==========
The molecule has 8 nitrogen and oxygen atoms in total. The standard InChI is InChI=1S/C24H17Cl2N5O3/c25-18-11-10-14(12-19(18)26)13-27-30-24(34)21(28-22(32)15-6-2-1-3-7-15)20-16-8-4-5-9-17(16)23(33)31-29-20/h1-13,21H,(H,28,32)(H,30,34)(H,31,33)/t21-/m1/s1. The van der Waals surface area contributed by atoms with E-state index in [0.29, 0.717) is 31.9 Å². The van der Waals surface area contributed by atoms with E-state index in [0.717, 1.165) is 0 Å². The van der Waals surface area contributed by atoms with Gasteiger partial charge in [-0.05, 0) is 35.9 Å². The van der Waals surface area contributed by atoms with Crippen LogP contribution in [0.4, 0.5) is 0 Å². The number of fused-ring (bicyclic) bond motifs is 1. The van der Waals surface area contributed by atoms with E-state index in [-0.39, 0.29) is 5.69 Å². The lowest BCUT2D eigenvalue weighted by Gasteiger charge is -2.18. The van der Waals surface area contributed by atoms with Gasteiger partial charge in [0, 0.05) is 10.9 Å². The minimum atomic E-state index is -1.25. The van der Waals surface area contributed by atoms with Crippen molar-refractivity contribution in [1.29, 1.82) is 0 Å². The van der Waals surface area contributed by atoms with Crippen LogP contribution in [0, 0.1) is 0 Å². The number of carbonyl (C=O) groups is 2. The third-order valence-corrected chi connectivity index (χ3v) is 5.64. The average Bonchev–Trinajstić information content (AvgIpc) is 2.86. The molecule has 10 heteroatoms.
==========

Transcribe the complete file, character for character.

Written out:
The molecule has 8 nitrogen and oxygen atoms in total. The standard InChI is InChI=1S/C24H17Cl2N5O3/c25-18-11-10-14(12-19(18)26)13-27-30-24(34)21(28-22(32)15-6-2-1-3-7-15)20-16-8-4-5-9-17(16)23(33)31-29-20/h1-13,21H,(H,28,32)(H,30,34)(H,31,33)/t21-/m1/s1. The van der Waals surface area contributed by atoms with E-state index in [0.29, 0.717) is 31.9 Å². The van der Waals surface area contributed by atoms with E-state index in [0.717, 1.165) is 0 Å². The van der Waals surface area contributed by atoms with Gasteiger partial charge in [-0.05, 0) is 35.9 Å². The van der Waals surface area contributed by atoms with Crippen LogP contribution in [0.4, 0.5) is 0 Å². The number of fused-ring (bicyclic) bond motifs is 1. The van der Waals surface area contributed by atoms with E-state index in [-0.39, 0.29) is 5.69 Å². The lowest BCUT2D eigenvalue weighted by Gasteiger charge is -2.18. The van der Waals surface area contributed by atoms with Gasteiger partial charge in [0, 0.05) is 10.9 Å². The minimum atomic E-state index is -1.25. The van der Waals surface area contributed by atoms with Crippen molar-refractivity contribution in [1.29, 1.82) is 0 Å². The van der Waals surface area contributed by atoms with Crippen LogP contribution in [0, 0.1) is 0 Å². The number of carbonyl (C=O) groups is 2. The third-order valence-corrected chi connectivity index (χ3v) is 5.64. The average Bonchev–Trinajstić information content (AvgIpc) is 2.86. The molecule has 10 heteroatoms.